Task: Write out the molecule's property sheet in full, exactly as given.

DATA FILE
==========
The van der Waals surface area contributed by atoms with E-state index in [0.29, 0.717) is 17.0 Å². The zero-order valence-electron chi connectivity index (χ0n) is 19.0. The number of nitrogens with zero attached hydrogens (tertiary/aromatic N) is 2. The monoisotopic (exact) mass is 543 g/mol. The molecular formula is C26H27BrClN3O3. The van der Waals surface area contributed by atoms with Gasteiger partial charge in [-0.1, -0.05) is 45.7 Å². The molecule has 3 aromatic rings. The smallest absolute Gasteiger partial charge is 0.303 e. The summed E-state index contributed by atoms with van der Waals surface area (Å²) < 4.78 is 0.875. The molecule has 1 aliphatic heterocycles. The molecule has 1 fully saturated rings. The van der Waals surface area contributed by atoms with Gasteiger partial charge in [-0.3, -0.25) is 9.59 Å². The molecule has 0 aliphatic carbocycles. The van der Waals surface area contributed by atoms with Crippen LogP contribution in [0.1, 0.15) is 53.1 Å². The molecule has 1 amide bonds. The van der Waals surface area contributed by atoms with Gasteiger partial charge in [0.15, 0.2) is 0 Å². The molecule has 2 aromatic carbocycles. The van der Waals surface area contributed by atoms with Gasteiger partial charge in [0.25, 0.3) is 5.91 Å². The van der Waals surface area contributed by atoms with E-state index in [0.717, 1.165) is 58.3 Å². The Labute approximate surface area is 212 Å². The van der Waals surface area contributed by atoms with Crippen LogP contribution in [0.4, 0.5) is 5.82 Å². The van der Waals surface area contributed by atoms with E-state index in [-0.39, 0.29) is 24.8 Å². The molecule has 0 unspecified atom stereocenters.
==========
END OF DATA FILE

The van der Waals surface area contributed by atoms with E-state index in [0.29, 0.717) is 17.0 Å². The zero-order valence-electron chi connectivity index (χ0n) is 19.0. The number of nitrogens with zero attached hydrogens (tertiary/aromatic N) is 2. The monoisotopic (exact) mass is 543 g/mol. The molecular formula is C26H27BrClN3O3. The van der Waals surface area contributed by atoms with Gasteiger partial charge in [-0.1, -0.05) is 45.7 Å². The molecule has 3 aromatic rings. The smallest absolute Gasteiger partial charge is 0.303 e. The summed E-state index contributed by atoms with van der Waals surface area (Å²) < 4.78 is 0.875. The molecule has 1 aliphatic heterocycles. The molecule has 1 fully saturated rings. The van der Waals surface area contributed by atoms with Gasteiger partial charge in [-0.3, -0.25) is 9.59 Å². The molecule has 0 aliphatic carbocycles. The van der Waals surface area contributed by atoms with Crippen LogP contribution in [0.1, 0.15) is 53.1 Å². The molecule has 1 amide bonds. The van der Waals surface area contributed by atoms with Gasteiger partial charge in [0.15, 0.2) is 0 Å². The molecule has 2 aromatic carbocycles. The van der Waals surface area contributed by atoms with Gasteiger partial charge in [0.25, 0.3) is 5.91 Å². The van der Waals surface area contributed by atoms with E-state index in [0.717, 1.165) is 58.3 Å². The Labute approximate surface area is 212 Å². The van der Waals surface area contributed by atoms with Crippen LogP contribution in [0.4, 0.5) is 5.82 Å². The van der Waals surface area contributed by atoms with E-state index in [-0.39, 0.29) is 24.8 Å². The molecule has 0 unspecified atom stereocenters.